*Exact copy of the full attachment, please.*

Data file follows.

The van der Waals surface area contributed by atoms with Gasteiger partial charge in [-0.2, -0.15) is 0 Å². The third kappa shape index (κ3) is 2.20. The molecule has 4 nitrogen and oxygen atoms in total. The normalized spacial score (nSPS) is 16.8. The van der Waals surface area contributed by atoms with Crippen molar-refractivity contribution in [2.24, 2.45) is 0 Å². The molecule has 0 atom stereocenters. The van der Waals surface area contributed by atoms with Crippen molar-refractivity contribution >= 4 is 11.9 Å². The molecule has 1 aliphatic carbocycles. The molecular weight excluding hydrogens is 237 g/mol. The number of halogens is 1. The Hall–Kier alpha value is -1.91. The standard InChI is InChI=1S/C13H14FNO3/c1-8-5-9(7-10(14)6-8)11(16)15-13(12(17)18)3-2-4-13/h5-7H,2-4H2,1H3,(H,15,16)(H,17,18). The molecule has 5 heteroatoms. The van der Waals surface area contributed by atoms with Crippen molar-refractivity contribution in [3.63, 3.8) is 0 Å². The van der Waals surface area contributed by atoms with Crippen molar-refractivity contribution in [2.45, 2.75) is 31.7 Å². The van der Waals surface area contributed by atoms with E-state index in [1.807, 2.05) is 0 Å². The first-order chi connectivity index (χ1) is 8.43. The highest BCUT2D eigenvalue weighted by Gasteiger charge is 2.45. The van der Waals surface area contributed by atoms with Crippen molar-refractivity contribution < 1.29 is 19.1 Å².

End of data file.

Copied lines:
The van der Waals surface area contributed by atoms with Gasteiger partial charge in [-0.2, -0.15) is 0 Å². The third kappa shape index (κ3) is 2.20. The molecule has 4 nitrogen and oxygen atoms in total. The normalized spacial score (nSPS) is 16.8. The van der Waals surface area contributed by atoms with Crippen molar-refractivity contribution in [2.24, 2.45) is 0 Å². The molecule has 0 atom stereocenters. The van der Waals surface area contributed by atoms with Crippen molar-refractivity contribution >= 4 is 11.9 Å². The molecule has 1 aliphatic carbocycles. The molecular weight excluding hydrogens is 237 g/mol. The number of halogens is 1. The Hall–Kier alpha value is -1.91. The standard InChI is InChI=1S/C13H14FNO3/c1-8-5-9(7-10(14)6-8)11(16)15-13(12(17)18)3-2-4-13/h5-7H,2-4H2,1H3,(H,15,16)(H,17,18). The molecule has 5 heteroatoms. The van der Waals surface area contributed by atoms with Crippen molar-refractivity contribution in [3.63, 3.8) is 0 Å². The van der Waals surface area contributed by atoms with Crippen molar-refractivity contribution in [2.45, 2.75) is 31.7 Å². The van der Waals surface area contributed by atoms with E-state index in [1.807, 2.05) is 0 Å². The first-order chi connectivity index (χ1) is 8.43. The highest BCUT2D eigenvalue weighted by Gasteiger charge is 2.45. The van der Waals surface area contributed by atoms with Crippen molar-refractivity contribution < 1.29 is 19.1 Å².